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jimh

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Posts: 5,747
Reply with quote  #1 
I have received several questions on this topic in the form of private messages. This is an interesting topic and should be discussed in public.

The actual specifications of NMEA for the maximum length of a NMEA-2000 drop cable are not available to me (that I can find on line and at no charge), but based on published information from a respected manufacturer who is a NMEA member, I infer that they allow for the maximum length of any drop cable to be 6-meters or 20-feet:

http://www.maretron.com/products/pdf/Network%20Installation%20Guide.pdf

One can also infer the maximum length of a drop cable to be 6-meters from an illustration found in this NMEA publication:

http://www.nmea.org/Assets/20090423%20rtcm%20white%20paper%20nmea%202000.pdf

and also from slides shown in this one:

http://www.nmea.org/Assets/2012%20ibex%20full%20%20nmea%20installation.pdf

The E-TEC engine-to-network cable is about 5-meters or 16.3-feet long. This length was possibly chosen because it is just about the maximum length that a drop cable ought to be. This suggests that it is not a recommended practice to extend the length of an E-TEC engine-to-network cable by more than about 1-meter (3.28-feet).

The typical installation in a small boat for an E-TEC engine is to carry the network backbone wiring to the stern of the boat, employ a Network-T, a terminator, and connect the E-TEC to the Network-T. 

If you have a very small boat, it may be possible to run the E-TEC engine-to-network cable from the stern to your helm area for connection to the network backbone. But I suspect that it will not be possible in many boats because the E-TEC engine-to-network cable will not be long enough to reach. The better approach is to extend the backbone to the transom area, and to connect the E-TEC engine-to-network cable to the backbone without extending the drop cable length.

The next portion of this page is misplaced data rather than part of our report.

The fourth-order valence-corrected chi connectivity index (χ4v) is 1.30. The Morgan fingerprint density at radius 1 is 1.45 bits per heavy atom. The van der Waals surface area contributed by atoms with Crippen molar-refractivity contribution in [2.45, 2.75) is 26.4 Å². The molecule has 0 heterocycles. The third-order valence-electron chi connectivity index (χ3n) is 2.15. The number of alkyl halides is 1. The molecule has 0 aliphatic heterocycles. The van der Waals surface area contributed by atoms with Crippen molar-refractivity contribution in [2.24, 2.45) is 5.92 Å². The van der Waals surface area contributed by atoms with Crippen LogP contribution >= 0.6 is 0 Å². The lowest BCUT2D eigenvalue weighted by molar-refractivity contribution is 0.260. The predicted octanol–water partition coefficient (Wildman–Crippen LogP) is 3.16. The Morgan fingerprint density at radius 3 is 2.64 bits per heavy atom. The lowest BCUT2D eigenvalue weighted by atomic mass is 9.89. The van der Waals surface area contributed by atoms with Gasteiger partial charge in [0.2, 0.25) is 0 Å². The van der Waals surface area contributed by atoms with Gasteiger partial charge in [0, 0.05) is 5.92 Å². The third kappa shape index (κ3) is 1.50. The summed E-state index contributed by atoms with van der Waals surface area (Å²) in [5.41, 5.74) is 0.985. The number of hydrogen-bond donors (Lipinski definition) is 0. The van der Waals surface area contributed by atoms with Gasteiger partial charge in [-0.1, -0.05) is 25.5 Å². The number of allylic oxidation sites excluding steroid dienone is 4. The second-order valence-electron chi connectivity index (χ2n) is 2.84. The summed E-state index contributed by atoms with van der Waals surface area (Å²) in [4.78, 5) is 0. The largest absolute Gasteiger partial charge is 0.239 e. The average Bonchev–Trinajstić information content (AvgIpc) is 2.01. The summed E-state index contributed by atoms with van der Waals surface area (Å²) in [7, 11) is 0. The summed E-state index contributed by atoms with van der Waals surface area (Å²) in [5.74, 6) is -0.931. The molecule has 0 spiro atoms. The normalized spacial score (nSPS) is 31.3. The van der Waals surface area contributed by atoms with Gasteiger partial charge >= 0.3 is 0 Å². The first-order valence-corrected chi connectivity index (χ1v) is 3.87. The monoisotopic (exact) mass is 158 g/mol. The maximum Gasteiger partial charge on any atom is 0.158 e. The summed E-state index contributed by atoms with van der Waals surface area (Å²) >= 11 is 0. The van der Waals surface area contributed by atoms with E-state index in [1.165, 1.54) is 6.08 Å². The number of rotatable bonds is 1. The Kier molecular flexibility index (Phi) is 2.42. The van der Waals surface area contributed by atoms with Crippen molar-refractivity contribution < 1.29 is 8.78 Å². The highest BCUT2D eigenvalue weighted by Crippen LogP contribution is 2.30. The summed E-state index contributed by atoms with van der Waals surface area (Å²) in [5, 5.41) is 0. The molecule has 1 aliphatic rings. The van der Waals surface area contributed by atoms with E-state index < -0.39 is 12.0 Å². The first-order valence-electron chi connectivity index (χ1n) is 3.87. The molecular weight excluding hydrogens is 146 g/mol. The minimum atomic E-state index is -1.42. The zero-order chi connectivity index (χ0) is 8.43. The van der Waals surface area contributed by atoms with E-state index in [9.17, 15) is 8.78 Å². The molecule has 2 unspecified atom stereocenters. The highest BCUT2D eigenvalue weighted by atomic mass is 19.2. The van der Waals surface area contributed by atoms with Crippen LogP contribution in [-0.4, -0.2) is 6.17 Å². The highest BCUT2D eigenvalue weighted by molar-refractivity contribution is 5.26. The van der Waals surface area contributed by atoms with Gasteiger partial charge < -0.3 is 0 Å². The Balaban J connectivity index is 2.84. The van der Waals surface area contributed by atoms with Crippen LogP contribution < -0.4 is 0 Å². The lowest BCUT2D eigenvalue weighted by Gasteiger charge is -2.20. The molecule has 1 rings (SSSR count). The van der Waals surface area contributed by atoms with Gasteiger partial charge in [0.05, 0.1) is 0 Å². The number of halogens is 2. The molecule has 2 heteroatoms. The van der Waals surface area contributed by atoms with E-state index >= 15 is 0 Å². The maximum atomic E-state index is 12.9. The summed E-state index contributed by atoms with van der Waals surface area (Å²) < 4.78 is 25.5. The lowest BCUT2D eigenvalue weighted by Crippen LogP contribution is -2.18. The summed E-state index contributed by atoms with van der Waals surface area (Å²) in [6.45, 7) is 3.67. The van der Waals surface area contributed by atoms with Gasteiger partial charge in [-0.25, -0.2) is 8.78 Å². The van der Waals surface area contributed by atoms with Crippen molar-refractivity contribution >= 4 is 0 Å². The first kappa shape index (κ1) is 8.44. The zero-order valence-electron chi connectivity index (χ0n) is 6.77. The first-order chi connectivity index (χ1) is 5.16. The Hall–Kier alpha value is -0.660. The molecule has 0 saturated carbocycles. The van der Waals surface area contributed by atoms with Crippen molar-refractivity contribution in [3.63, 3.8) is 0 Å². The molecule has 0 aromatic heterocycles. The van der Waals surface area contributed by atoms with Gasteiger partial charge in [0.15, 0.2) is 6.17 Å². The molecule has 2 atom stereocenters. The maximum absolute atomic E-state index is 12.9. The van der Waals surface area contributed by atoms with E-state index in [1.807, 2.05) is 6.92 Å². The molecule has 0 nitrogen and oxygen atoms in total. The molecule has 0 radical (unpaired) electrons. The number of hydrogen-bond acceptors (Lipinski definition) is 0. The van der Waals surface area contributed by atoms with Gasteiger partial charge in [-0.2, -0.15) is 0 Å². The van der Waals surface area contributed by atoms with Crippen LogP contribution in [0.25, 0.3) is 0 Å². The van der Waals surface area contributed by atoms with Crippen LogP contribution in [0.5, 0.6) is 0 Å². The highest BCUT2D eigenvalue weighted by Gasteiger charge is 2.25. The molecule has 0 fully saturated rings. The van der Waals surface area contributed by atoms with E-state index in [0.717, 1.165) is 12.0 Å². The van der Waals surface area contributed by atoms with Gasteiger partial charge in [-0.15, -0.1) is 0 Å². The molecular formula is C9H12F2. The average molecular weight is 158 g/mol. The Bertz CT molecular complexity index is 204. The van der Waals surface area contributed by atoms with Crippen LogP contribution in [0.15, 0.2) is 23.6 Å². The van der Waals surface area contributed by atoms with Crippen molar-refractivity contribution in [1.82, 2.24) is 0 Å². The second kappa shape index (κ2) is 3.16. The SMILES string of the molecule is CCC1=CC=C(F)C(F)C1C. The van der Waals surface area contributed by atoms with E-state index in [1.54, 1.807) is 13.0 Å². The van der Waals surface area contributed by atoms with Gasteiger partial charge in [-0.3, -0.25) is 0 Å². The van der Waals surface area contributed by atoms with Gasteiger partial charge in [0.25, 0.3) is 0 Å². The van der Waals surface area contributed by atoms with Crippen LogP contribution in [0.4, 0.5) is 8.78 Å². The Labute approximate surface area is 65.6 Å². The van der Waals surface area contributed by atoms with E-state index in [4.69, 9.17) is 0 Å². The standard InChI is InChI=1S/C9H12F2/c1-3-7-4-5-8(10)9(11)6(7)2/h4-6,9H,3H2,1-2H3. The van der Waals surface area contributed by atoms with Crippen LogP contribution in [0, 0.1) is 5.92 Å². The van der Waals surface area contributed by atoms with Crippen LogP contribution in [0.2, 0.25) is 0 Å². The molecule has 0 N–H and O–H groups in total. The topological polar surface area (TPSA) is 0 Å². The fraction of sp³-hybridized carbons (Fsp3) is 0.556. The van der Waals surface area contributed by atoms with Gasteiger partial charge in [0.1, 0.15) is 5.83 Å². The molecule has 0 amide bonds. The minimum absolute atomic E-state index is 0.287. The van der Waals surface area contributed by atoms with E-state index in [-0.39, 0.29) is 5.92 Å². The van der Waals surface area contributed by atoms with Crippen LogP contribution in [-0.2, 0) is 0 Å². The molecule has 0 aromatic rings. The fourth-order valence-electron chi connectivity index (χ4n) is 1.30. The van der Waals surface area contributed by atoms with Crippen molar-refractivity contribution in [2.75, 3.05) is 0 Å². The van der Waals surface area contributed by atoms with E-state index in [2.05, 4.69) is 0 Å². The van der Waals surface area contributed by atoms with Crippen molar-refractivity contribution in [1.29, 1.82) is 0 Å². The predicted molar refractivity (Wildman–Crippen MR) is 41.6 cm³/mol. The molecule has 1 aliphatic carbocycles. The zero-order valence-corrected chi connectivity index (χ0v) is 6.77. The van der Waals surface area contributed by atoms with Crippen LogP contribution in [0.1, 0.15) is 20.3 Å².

It is also likely that if you insist on not bringing the network backbone to the transom, you may be able to extend the E-TEC engine-to-network cable a few feet to reach the backbone, without having any effect on the network. This is not a recommended practice, but it may work. I do not see any compelling reason for taking this approach, but if there is some overriding reason why one would want to try it, it may turn out to work in some instances.

It should be noted that the maximum length of the network backbone using the Micro-category cabling is 100-meters or 328-feet. There is no concern in any practical installation on a small boat that this length could be exceeded. This, again, suggests that extension of the backbone is much preferred over extension of the drop cable when the length of a drop cable is already close to or at its specified maximum length.

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jimh

Registered:
Posts: 5,747
Reply with quote  #2 
Again, based on continuing email regarding this topic:

Nothing in the above should be interpreted to mean that there is any change in the basic configuration of the network, its terminators, its power node, or other nodes connected to the network. All networks have to follow the basic rules of the network configuration. 

For a refresher on how to construct a NMEA-2000 network, please see 

http://www.maretron.com/products/pdf/Network%20Installation%20Guide.pdf

or also see

http://continuouswave.com/whaler/reference/NMEA2000.html

__________________
Make your own EV-Diagnostics cable.

I am currently sold out of EV-Diagnostic cables. 
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